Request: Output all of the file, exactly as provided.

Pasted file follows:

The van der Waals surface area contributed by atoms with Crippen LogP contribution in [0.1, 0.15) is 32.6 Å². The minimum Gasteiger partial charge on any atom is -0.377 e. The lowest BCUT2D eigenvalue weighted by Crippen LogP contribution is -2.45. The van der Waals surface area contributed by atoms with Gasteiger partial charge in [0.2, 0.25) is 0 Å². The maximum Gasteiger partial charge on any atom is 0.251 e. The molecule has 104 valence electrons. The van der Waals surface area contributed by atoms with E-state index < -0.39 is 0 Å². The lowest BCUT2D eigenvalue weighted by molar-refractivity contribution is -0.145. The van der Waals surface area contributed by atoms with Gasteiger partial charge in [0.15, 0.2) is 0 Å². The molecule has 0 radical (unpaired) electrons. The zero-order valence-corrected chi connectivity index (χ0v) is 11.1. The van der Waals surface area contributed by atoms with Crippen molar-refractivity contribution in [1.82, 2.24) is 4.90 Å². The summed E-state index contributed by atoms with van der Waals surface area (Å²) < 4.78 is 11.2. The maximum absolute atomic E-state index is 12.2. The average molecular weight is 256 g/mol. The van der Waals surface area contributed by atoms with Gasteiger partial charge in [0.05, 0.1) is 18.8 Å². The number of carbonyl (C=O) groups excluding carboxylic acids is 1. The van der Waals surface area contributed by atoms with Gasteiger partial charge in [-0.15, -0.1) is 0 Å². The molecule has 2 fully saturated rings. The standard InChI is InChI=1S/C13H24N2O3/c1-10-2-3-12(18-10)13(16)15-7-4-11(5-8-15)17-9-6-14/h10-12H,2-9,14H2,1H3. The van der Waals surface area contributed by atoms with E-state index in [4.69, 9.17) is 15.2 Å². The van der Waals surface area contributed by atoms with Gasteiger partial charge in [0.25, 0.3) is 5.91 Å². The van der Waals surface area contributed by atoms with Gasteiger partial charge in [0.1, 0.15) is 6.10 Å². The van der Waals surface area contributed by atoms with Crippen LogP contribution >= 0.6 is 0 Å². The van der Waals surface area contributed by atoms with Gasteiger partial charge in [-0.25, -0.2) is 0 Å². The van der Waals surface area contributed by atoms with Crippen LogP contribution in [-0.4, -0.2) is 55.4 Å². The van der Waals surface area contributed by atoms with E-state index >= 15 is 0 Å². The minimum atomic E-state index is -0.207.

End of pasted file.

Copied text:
The van der Waals surface area contributed by atoms with Crippen LogP contribution in [0.1, 0.15) is 32.6 Å². The minimum Gasteiger partial charge on any atom is -0.377 e. The lowest BCUT2D eigenvalue weighted by Crippen LogP contribution is -2.45. The van der Waals surface area contributed by atoms with Gasteiger partial charge in [0.2, 0.25) is 0 Å². The maximum Gasteiger partial charge on any atom is 0.251 e. The molecule has 104 valence electrons. The van der Waals surface area contributed by atoms with E-state index < -0.39 is 0 Å². The lowest BCUT2D eigenvalue weighted by molar-refractivity contribution is -0.145. The van der Waals surface area contributed by atoms with Gasteiger partial charge in [0.15, 0.2) is 0 Å². The molecule has 0 radical (unpaired) electrons. The zero-order valence-corrected chi connectivity index (χ0v) is 11.1. The van der Waals surface area contributed by atoms with Crippen molar-refractivity contribution in [1.82, 2.24) is 4.90 Å². The summed E-state index contributed by atoms with van der Waals surface area (Å²) < 4.78 is 11.2. The maximum absolute atomic E-state index is 12.2. The average molecular weight is 256 g/mol. The van der Waals surface area contributed by atoms with Gasteiger partial charge in [0.05, 0.1) is 18.8 Å². The number of carbonyl (C=O) groups excluding carboxylic acids is 1. The van der Waals surface area contributed by atoms with Gasteiger partial charge in [-0.15, -0.1) is 0 Å². The molecule has 2 fully saturated rings. The standard InChI is InChI=1S/C13H24N2O3/c1-10-2-3-12(18-10)13(16)15-7-4-11(5-8-15)17-9-6-14/h10-12H,2-9,14H2,1H3. The van der Waals surface area contributed by atoms with E-state index in [4.69, 9.17) is 15.2 Å². The van der Waals surface area contributed by atoms with Gasteiger partial charge in [0.25, 0.3) is 5.91 Å². The van der Waals surface area contributed by atoms with Gasteiger partial charge in [0.1, 0.15) is 6.10 Å². The van der Waals surface area contributed by atoms with Crippen LogP contribution >= 0.6 is 0 Å². The van der Waals surface area contributed by atoms with Gasteiger partial charge in [-0.25, -0.2) is 0 Å². The van der Waals surface area contributed by atoms with Crippen LogP contribution in [-0.4, -0.2) is 55.4 Å². The van der Waals surface area contributed by atoms with E-state index >= 15 is 0 Å². The minimum atomic E-state index is -0.207.